Building Society Ramps Up Mortgage Price War
Cynical marketing ploy or a genuine great rate for its customers? The new ultra-low mortgage rate from Yorkshire Building Society (YBS) seems, on the face of it, great news for home buyers. And it’s the latest in the building society’s ongoing battle with HSBC.
Last June, HSBC launched a record 0.99% two-year fixed rate mortgage and YBS immediately fired back by offering one at 0.98%. Lenders relaxed a little when the rates generally edged above 1% but now YBS’s latest offering is likely to put the cat among the pigeons and the market can expect to see others following suit with rock bottom rates.
James Farrow, senior mortgage manager at YBS, said: “We are very pleased to offer borrowers the lowest mortgage rate ever available. The cost of funding has fallen in recent weeks and as a financially strong building society with no external shareholders to satisfy we have the ability to pass this on to borrowers.”
The latest low-cost mortgage is a two-year variable mortgage with a discount of 3.85% off of YBS’s standard variable rate (SVR) which is currently 4.74%.
However, a look at the detail reveals a slightly different picture. The new mortgage works well for those who are happy to take the risk of a short-term cheap rate deal over long-term security with a fixed mortgage but after two years, customers will have to go onto the SVR or look to remortgage.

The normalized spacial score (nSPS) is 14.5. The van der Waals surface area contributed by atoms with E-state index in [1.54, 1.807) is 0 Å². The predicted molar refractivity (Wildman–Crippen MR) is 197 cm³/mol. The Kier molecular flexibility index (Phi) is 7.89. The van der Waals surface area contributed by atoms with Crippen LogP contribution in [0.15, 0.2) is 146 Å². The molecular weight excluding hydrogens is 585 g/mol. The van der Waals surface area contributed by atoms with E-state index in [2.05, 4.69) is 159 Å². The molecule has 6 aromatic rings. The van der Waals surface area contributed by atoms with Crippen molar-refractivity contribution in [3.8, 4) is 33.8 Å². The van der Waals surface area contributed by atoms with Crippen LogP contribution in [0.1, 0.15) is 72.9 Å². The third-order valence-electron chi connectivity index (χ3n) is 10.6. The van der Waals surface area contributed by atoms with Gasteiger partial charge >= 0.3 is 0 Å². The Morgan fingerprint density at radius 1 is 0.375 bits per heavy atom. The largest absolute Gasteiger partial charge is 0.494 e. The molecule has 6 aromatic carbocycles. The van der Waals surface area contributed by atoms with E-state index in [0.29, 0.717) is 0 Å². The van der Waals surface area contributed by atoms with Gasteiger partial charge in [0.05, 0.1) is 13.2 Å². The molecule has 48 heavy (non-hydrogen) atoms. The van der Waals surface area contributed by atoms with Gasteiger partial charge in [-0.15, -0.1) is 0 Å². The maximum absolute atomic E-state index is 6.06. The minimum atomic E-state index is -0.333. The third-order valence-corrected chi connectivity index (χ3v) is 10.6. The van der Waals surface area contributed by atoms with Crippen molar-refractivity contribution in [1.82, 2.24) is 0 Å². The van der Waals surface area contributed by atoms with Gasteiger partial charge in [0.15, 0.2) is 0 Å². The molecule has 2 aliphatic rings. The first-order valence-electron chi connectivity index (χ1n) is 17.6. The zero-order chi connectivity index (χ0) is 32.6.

Customers will also need a hefty deposit as well because they can only borrow up to 65% of the value of the property. As well as having an impeccable credit rating to qualify, it is unlikely to help out hard-pressed first-time buyers who generally need to borrow much more than 65% to get on the property ladder.
In addition, there are predictions interest rates could rise once the general election is out of the way in June although, according to Money to the Masses, Bank of England interest rates are not expected to rise above 0.5% before 2019.
If they do however, it means borrowers who opt for YBS’s offer could start paying a higher rate than 0.89% in less than two years. In addition, there is an up front fee of £1,495 to pay and a standard valuation fee of £450.
For example, based on an assumed completion date of August 31, a mortgage of £349,000 payable over 26 years initially on 0.89% variable until August 31, 2019 would mean 24 monthly repayments of £1,253.02.
The remaining 24 years would be on the SVR, currently 4.75%, and repayments would be £1,889.13.
Rachel Springall, financial expert at MoneyFacts, added: “It’s fantastic to see such low rates on offer and the choice between variable or fixed deal will appeal to different types of borrowers.
“Those looking for more flexibility over the shorter term may prefer a discounted deal, but those looking for more security could choose the fixed rate.”